Foxy Livingstone pulls fast one on Dobson campaign

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Indy Politics

Ken Livingstone today announces that he is to introduce a Bill to ban foxhunting, but opponents sensed victory in their attempts to keep blood sports legal.

Ken Livingstone today announces that he is to introduce a Bill to ban foxhunting, but opponents sensed victory in their attempts to keep blood sports legal.

He has been handed a publicity coup that will infuriate supporters of Frank Dobson, his arch-rival to become Labour's candidate in the race for mayor of London.

The Bill is likely to make Mr Livingstone champion of the Labour movement. He came eighth in the ballot of MPs for the right to introduce the legislation and could have been denied the chance by Tom Pendry, another Labour backbencher higher up the list.

Mr Pendry, second in the ballot, pulled out from introducing his own Bill to ban hunting with dogs after disclosing that the foxhunting inquiry under Lord Burns, a former Treasury civil servant, may not report until June, two months late, making it less likely that legislation will be introduced before the general election. This will dismay campaigners for a foxhunting ban and relieve the Countryside Alliance, which is fighting the ban.

Failure to get the Bill through the Commons may also privately come as a relief to some ministers. The Chief Whip in the Lords, Lord Carter, has said he cannot guarantee getting a hunting ban through the Lords, and it could impede government business.

Mr Pendry said: "I don't think I will return to foxhunting. The inquiry has mucked me up. Lord Burns thinks it will go into June. I have been a boxer in my day. I didn't mind being battered and bruised to win but I don't think I can win this one."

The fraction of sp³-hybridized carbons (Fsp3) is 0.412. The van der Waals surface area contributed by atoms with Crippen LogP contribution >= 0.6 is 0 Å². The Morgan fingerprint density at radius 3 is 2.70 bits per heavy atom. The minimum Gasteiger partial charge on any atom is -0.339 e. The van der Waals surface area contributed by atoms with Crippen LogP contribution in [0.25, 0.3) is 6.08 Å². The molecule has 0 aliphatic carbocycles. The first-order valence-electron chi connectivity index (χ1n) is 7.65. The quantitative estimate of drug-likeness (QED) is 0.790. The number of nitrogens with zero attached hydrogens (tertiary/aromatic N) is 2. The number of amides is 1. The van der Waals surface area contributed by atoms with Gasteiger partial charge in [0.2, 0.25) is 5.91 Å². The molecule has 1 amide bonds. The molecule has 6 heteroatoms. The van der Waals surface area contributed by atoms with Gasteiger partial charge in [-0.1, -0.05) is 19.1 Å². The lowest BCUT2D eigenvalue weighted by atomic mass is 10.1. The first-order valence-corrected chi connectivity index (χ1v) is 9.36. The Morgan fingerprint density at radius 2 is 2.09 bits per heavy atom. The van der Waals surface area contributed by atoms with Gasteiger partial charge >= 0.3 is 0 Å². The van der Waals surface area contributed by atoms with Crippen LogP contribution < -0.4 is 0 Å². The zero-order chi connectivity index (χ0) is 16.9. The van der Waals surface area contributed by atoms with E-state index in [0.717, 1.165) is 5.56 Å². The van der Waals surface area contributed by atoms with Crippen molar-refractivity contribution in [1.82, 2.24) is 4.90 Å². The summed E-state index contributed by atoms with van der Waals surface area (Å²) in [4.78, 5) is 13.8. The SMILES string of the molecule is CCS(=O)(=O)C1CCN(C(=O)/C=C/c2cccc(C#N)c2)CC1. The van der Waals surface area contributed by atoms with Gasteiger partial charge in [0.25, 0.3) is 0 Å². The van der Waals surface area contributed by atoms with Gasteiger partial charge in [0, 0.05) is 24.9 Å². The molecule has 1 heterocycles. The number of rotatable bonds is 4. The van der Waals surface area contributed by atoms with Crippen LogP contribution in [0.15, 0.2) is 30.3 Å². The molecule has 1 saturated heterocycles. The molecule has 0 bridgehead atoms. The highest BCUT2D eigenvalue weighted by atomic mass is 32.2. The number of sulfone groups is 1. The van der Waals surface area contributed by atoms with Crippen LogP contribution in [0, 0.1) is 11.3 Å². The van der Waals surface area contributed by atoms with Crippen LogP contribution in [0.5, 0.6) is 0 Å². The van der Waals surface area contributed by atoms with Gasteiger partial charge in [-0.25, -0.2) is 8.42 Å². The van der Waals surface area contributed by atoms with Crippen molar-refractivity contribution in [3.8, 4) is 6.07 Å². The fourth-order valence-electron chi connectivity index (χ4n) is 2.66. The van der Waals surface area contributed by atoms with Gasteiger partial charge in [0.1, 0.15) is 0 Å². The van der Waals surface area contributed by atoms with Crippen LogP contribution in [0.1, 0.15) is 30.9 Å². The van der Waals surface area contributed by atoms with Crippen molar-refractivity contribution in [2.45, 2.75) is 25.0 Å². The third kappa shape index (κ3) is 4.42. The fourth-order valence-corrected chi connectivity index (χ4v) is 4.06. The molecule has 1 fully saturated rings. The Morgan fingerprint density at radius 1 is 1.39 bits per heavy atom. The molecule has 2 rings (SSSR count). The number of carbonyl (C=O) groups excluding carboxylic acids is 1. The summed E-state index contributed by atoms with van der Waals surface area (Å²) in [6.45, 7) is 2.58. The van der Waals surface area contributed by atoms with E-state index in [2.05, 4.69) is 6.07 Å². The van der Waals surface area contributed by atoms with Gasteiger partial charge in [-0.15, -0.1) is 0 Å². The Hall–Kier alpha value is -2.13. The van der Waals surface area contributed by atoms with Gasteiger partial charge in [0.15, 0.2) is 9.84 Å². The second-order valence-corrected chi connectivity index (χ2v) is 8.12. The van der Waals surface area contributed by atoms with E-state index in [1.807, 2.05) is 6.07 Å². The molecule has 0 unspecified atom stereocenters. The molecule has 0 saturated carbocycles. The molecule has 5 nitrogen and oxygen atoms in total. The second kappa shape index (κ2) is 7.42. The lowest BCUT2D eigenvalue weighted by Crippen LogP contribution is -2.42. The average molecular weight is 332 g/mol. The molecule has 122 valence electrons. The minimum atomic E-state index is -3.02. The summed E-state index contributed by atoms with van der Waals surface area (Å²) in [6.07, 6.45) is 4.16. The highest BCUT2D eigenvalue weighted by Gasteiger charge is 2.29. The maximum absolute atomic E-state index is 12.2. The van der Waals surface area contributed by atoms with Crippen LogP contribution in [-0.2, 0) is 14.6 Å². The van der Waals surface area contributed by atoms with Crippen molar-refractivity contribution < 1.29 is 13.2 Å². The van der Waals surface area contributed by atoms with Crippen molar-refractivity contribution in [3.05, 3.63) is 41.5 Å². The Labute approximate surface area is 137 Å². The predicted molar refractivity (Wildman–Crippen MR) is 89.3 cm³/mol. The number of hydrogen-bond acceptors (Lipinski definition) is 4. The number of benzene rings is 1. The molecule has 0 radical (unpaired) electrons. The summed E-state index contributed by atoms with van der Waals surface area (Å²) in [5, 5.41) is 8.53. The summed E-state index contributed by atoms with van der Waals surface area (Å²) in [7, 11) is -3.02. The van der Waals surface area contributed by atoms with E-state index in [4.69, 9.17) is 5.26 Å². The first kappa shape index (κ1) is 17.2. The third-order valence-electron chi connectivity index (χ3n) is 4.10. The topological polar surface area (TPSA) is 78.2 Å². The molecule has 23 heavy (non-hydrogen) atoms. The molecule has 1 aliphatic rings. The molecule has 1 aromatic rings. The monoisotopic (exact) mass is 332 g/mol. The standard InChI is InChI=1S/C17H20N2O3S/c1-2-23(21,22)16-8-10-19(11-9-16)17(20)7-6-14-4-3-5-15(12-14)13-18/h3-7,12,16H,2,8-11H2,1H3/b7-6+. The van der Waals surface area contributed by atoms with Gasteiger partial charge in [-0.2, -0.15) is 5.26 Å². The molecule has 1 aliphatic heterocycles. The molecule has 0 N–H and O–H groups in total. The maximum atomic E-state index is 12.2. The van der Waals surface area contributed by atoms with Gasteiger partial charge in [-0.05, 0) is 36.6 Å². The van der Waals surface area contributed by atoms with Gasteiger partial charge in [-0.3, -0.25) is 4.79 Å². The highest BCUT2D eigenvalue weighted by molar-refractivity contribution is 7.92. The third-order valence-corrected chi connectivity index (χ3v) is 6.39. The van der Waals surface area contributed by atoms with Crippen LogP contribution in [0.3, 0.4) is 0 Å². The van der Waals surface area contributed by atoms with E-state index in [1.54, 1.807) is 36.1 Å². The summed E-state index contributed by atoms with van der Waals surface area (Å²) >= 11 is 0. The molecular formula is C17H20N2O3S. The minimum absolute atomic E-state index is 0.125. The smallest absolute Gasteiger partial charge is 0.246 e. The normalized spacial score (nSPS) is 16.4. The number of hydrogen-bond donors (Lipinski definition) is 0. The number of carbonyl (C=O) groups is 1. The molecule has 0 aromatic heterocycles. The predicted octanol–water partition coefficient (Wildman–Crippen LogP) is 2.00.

The inquiry was set up by Jack Straw as a conciliatory gesture to the countryside campaigners, who said a ban would cost at least 16,000 jobs. Mr Straw said it would report in spring, but Mr Pendry said: "I think spring will be a bit late next year."

Mr Pendry held secret talks with the Home Secretary but failed to receive reassurances he needed that he could get the Bill on to the statute book, in spite of the pledge by Tony Blair that it would be given government time.

It leaves the field free for Mr Livingstone, who can use the campaign to ban foxhunting as another platform in his battle to defeat Mr Dobson.

The Dobson camp privately lobbied for the Government to put pressure on Mr Pendry to take up the Bill to avoid handing a golden advantage to Mr Livingstone's campaign.

It will make Mr Livingstone the hate figure for the hunt supporters but he is likely to tell a press conference at Westminster today that he can live with that.

There are not many hunters in London with a vote for the mayor.

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